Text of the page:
Moonlight Drive-in Theater – Terre Haute
Another newcomer to the drive-in scene, Moonlight opened its doors in 2018. Owned and operated by the Barnhart family and part of the KJB Theater, guests when they visit can expect nothing less than the best, including all digital projection and Dolby Digital surround sound – all at low, affordable prices. .
Skyline Drive-In – Shelbyville
About 30 miles southwest of downtown Indy, you’ll find Shelbyvilles Skyline Drive-in. They run dual features from early spring all the way to December, and their Sunday night specials allow you to bring in an entire carload for just $24—which is a great deal for families!
Starlight Drive-in – Bloomington
Opened in 1955 by Carl and Ruth Stewart, starlight Now part of the Barnhart family operation (KJB Theatres). Barnhart has upgraded this traditional drive-in venue to digital and installed surround sound so that every guest has a great experience. Don’t forget to check out their “Cafeteria” for some excellent snacks while you’re there!
Cinema 67 Drive-in – Spencer
cinema 67 Another great place to go if you want to support local business owners as it has been under the same ownership for the past 40 years. From April through October, gates open at 8 p.m. and double-features begin in the evening – and pets are welcome. If you want to pick up your location, get there early as it fills up quickly.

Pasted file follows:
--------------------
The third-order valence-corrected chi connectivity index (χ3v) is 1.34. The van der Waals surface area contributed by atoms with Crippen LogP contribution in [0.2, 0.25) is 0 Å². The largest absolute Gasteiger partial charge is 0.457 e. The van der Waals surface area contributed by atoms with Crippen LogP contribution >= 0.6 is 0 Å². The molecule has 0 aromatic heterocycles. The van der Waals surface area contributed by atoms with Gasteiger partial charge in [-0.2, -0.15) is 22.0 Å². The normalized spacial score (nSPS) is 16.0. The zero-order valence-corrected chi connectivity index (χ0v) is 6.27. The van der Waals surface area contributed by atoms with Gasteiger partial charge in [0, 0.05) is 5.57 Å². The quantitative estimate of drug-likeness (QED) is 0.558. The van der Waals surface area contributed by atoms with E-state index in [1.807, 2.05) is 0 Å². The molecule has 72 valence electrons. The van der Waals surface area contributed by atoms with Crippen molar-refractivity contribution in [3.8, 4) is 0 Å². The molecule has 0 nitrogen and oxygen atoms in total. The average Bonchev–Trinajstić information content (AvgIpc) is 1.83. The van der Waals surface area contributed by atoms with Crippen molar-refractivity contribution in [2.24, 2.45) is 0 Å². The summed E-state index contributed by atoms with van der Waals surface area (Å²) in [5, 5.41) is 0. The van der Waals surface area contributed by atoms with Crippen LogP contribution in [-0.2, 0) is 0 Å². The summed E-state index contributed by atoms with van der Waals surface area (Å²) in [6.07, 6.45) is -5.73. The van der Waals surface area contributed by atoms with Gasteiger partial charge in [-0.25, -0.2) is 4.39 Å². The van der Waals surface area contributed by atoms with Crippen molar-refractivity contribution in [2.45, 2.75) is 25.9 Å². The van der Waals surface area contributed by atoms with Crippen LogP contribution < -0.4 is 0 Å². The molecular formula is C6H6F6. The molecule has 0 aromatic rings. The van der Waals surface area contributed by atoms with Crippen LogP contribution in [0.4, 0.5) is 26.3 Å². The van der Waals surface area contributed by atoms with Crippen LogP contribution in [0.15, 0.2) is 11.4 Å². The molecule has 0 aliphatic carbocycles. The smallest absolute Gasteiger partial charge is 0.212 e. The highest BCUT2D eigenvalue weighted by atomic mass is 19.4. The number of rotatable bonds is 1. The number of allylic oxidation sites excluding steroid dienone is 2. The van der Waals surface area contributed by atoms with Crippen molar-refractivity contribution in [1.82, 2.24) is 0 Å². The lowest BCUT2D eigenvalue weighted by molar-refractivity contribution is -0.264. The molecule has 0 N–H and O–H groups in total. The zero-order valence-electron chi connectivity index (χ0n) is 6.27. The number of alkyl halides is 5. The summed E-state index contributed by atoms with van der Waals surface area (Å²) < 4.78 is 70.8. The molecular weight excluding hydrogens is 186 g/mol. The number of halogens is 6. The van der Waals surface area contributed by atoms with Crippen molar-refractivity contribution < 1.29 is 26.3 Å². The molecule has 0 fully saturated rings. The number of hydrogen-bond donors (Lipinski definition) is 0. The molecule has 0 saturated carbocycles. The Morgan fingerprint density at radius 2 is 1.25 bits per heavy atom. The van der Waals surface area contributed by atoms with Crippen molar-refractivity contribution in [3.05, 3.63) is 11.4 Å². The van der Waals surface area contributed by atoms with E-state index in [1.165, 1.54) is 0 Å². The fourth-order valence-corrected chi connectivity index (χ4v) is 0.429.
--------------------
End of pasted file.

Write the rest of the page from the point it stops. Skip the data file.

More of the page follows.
Tri-Way Drive-In – Plymouth
Named after the place where the three major highways converged, three way What started with a single, humble screen – and now has four screens showing eight movies each night, digital displays and its own restaurant. This is definitely the place to go when you want to escape the monotony of daily life for a night.
Holiday Drive-In – Michelle
when do you go Holiday Drive-In at Mitchell, only the rural location will lead you to a simpler, easier time mentally. There’s plenty of room to relax, and double features always include the latest, greatest movies. However, the real star of this drive-in may be its amazing concession stand. You won’t want to leave without indulging a bit.
Huntington Twin Drive-in – Huntington
Opened in 1951 and capable of accommodating 500 cars full of people, huntington There has been a double-screen drive-in since 2012. Not only do they have great 4k-digital projection and an updated sound system, but they also have a playground for kids.
Auburn Garrett Drive-in – Garrett
Open from April to October, it is a cash only operation Where you can see a double feature (and, sometimes, a triple feature) for one less price. This drive-in can accommodate over 400 cars, making it easy to find a great spot to visit.
There are a few other drive-ins scattered throughout the state, but these are certainly some of the best on the list. If you’re looking for a new family tradition (or just want a great date night with someone special), grab your car keys and head out the door – because the silver screen is calling!